Be There or Be Square Meaning
Definition: If one does not attend a certain event, one is not “cool.”
The expression be there or be square means that if one declines to attend an event, one is considered “uncool.” It implies that the event will be exciting. Someone who doesn’t attend is boring.
Origin of Be There or Be Square
The idiomatic word square originated between WWII and the 1950s beatnik era. It refers to people who are boring or out of touch with current trends and attitudes.
Prior to this, square referred to one’s honest, good-natured personality, or to high-quality work. Perhaps it alluded to the perfectly symmetrical edges of a literal square, although this has not been confirmed. The meaning of square changed around the time jazz became popular. If someone were a square, one did not appreciate jazz music.
The etymology of the phrase be there or be square is unclear, although most sources claim it originated during the 1950s.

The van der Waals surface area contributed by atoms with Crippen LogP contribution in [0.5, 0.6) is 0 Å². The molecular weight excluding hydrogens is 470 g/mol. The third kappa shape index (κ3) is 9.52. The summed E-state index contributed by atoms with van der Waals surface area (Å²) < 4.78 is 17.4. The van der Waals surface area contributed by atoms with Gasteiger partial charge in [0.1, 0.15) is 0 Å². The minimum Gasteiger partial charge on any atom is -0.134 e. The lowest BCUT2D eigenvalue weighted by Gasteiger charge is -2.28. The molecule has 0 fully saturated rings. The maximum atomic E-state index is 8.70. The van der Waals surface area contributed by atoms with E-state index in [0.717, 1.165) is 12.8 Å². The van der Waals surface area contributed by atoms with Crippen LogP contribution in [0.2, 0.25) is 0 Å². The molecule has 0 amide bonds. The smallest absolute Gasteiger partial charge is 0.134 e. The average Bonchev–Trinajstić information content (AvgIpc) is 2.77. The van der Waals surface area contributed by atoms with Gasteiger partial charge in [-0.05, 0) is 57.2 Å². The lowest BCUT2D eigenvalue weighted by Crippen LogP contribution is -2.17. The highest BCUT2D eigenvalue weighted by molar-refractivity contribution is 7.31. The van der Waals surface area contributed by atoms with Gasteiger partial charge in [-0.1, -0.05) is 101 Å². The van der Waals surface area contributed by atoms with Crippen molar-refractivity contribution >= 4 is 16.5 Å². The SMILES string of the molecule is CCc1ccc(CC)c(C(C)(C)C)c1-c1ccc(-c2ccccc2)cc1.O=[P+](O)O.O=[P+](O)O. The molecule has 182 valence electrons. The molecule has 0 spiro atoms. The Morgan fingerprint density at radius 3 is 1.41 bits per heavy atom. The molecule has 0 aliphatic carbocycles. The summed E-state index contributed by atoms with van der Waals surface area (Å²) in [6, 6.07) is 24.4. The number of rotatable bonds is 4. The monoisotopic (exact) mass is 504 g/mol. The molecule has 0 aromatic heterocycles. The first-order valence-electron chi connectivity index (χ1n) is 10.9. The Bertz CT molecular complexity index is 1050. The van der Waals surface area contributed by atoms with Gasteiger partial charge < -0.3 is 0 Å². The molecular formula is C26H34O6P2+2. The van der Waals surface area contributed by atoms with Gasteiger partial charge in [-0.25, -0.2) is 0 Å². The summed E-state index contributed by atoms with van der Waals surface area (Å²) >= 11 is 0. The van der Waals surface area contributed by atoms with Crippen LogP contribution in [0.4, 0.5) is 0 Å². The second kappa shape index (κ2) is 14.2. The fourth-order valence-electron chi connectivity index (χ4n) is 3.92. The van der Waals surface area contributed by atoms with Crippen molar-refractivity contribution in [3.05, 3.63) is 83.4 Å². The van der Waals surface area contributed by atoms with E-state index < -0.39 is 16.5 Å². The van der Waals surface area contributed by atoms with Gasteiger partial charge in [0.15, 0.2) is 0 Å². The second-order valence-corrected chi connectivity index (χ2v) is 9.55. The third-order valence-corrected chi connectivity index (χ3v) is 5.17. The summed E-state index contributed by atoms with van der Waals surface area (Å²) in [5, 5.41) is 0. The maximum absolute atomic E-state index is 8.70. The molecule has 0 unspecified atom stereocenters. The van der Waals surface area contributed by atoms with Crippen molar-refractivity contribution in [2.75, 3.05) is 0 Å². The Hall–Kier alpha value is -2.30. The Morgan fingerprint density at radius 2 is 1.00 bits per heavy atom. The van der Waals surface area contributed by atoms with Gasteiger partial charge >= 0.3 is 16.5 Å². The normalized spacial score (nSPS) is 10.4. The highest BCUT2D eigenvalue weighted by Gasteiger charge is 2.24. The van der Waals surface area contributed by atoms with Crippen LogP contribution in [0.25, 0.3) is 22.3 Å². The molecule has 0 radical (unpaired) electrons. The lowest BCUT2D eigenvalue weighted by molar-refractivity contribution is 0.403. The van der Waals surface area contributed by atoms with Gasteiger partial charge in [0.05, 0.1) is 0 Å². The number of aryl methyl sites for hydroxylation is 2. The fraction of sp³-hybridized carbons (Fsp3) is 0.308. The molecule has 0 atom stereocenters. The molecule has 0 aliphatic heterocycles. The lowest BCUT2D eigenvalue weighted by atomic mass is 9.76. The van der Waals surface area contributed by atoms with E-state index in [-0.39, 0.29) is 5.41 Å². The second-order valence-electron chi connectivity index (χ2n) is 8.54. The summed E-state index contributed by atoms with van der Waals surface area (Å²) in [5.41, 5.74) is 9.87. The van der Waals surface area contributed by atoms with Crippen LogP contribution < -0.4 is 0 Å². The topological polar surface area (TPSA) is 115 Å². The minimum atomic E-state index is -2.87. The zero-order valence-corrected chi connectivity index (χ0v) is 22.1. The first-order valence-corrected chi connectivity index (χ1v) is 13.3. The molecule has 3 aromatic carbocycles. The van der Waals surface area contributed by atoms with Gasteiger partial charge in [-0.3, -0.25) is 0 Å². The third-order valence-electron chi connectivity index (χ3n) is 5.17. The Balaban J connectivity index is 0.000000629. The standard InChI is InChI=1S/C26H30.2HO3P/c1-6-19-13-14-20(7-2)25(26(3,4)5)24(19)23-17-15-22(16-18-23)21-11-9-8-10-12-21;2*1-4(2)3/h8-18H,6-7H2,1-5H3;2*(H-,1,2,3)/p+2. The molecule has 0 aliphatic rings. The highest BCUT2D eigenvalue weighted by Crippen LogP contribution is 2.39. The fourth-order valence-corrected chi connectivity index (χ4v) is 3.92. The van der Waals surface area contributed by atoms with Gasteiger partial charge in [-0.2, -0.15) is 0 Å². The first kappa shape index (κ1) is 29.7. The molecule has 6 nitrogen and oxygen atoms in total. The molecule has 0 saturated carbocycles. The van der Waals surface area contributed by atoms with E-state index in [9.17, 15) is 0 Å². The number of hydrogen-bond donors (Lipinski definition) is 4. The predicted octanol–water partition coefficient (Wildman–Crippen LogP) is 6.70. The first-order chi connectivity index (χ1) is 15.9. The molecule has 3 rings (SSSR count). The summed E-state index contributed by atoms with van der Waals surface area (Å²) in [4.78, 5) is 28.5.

Examples of Be There or Be Square
Most English speakers use this expression in friendly banter. This means that one does not truly think less of someone because they do not attend a certain event. Rather, it reiterates that the event will be fun and exciting, and it implies that only people who do not like fun and exciting things would refrain from attending.
In this exchange, Tiffany has just invited her friend Tamara to her birthday party. She tells Tamara to be there or be square.
Tiffany: Are you going to come to my birthday party? It’s this Saturday.
Tamara: I don’t think I have any plans. I’ll try my best to make it. I’ll call you later this week and let you know for sure.
Tiffany: Okay! Be there or be square!
Show your support, [be] there or be square and bring your mom too! Sunday, March 19, 2017 and get there early. – Chicago Tribune
The English expression be there or be square means that, if one does not attend an event, one is boring or “uncool.”